Maybe the DLC itself is the most important difference. Infinity Ward chose (and admitted to making that choice) DLC over fixing their game (not that they ever appeared capable of fixing the game anyway, and never did fix many issues). DICE chose stopping other work, presumably including DLC, to work on fixing the game. DLC being delayed means money not coming in as fast, and as far as business is concerned that means money lost, so stockholders get upset. Or lawyers got upset, and figured they could talk some stockholders into a class action lawsuit so that they can buy new summer homes if they win.

      • Zelos says:

        While you’re correct in your assessment that the main problem lies in their commitment to fix the bugs, thus delaying expansions, BF4 is significantly worse than MW3 or BLOPS was. They’re not even really comparable.

        • Baines says:

          Battlefield 4 has obviously “unacceptable” bugs and issues. Spawning outside the legal play area of a map, for example, is unacceptable. The game crashing is unacceptable.

          Modern Warfare 3 lacked obviously unacceptable bugs, but was instead plagued by issues that were “undesirable.” Being spawned on top of an enemy player is undesirable, but it is something that you allow might happen.

          But volume is also a factor. Undesirable issues can occur with unacceptable frequency, and that describes MW3. MW3 netcode was borked (and IW spent half a year denying any chance that their code could be at fault rather than look for issues on their side) and I don’t believe was ever fixed. MW3′s approach to spawning was broken at fundamental design levels, leading to every match showcasing unacceptable amounts of undesirable spawns. (IW, unable to see the issues or just unwilling to do the amount of work required for a complete overhaul, only ever made minor tweaks, which only changed the kind of broken behavior players saw.) Hit detection was broken in various ways, and the riot shield was completely unreliable. (The riot shield was also an unpopular weapon, which caused IW to ignore its issues.)

          • Monkeh says:

            Spawning outside the map is unacceptable, yet spawning on top of an enemy is acceptable? You really must explain me your logic sometime, because I don’t see it.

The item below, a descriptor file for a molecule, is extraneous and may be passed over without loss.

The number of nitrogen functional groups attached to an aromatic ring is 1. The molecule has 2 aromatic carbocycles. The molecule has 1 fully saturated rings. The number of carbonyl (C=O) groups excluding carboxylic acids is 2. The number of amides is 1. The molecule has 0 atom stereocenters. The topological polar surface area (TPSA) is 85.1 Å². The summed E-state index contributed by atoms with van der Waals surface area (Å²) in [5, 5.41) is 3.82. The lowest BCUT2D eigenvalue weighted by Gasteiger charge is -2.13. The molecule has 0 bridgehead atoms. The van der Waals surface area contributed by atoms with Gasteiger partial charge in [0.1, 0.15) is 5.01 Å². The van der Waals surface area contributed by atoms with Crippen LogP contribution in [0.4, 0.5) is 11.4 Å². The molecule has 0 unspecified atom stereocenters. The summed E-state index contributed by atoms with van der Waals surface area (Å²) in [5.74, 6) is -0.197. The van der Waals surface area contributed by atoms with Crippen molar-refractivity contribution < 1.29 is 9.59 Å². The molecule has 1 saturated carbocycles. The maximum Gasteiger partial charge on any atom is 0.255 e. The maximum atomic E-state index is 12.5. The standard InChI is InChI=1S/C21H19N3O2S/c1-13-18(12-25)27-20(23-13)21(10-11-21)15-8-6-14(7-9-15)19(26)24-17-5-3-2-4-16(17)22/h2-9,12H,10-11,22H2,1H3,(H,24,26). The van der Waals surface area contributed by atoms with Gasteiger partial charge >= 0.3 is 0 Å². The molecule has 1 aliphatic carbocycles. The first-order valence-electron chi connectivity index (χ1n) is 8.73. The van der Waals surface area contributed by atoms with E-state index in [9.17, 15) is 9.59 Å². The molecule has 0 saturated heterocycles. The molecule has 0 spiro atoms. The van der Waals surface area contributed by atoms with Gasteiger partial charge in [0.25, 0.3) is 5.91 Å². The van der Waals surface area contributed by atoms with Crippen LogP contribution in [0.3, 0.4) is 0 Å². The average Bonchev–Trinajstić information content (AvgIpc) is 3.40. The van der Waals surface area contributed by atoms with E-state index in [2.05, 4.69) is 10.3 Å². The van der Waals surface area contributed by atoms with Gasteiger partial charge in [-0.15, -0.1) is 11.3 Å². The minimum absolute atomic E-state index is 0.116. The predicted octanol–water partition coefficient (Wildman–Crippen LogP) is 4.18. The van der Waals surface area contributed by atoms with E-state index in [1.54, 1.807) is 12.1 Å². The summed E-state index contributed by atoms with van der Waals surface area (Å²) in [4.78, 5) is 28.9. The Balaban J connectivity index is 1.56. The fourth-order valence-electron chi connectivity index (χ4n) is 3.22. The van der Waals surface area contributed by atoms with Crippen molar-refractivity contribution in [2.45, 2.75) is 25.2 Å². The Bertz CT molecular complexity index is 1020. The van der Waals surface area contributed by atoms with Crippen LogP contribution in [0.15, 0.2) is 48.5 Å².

• RosaJHunter says:

      my roomate’s half-sister makes $86 every hour on the laptop. She has been laid off for five months but last month her income was $16579 just working on the laptop for a few hours. straight from the source… http://cpl.pw/OKeIJo

  2. Premium User Badge

    Aerothorn says:

    Missing a comma after the “sniper shark week” tag :)

    • tasteful says:

      RPS pushed this post out the door with a serious flaw

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        darkChozo says:

        As a subscriber, I’m considering suing for my two dollars back.

        • Boothie says:

          I will certainly not read any more rps articles until RPS apologizes for releasing articles in this broken state

  3. Premium User Badge

    darkChozo says:

    That image is missing a monocoled fat man carrying moneybags and laughing. And maybe a weeping bald eagle.

  4. FurryLippedSquid says:

    I hope the lawyers win.

    Bethesda and Dice both need a stern talking to.

    • CobraLad says:

      I hope gamers lose. People working their asses off so some random kid or hipster can say they are dicks and evil.

      • FurryLippedSquid says:

        I wouldn’t resort to childish insults, but I’d like to see more regulation of game development. Not too much to ask is it? You wouldn’t put up with the shit we get from any other product, why is it OK for games?

        • Emeraude says:

          Because think of the poor developers/publishers ! They are people too ! They deserve to make a living, even when delivering a product that is considered below acceptable quality standards.

          (Frankly, the fact that Bethesda got away scot-free with the whole Skyrim PS3 save-system debacle is mind boggling to me.)

          • SominiTheCommenter says:

            Corporations are people, my friend.
            Wanting them to pay their fair share is just shaving Communist down our throats.

          • BobbyDylan says:

            Ok, I’ll ask. How many Communists have you shaved?

          • Emeraude says:

            Does decapitation count as shaving ?

        • tormeh says:

          1. Because it’s entertainment, not critical infrastructure. (why do we put up with internet interruptions? No idea)
          2. Because it’s software and software is by definition buggy.

          If someone sells you a movie and it’s just terrible in every way, including not working in your DVD player on the first try, would this be a reason to get your money back? Not where I live.

          • Emeraude says:

            But if the DVD is, say, missing an audio track that was advertised on the box because of a bad pressing, then yes, you are entitled to a refund.

            why do we put up with internet interruptions?

            I don’t know why you do, I don’t. Last (and, to be fair, only) time my Internet provider suffered significant service interruptions, I filled a formal complaint, and had the interruption abated from my monthly fees.

            Because it’s entertainment, not critical infrastructure.

            Went to see a movie to the theater, and the roof was leaking on your head, and your seat had rusty nails all other, but not reason to complain and demand a refund, it’s just entertainment.

          • Comrade Roe says: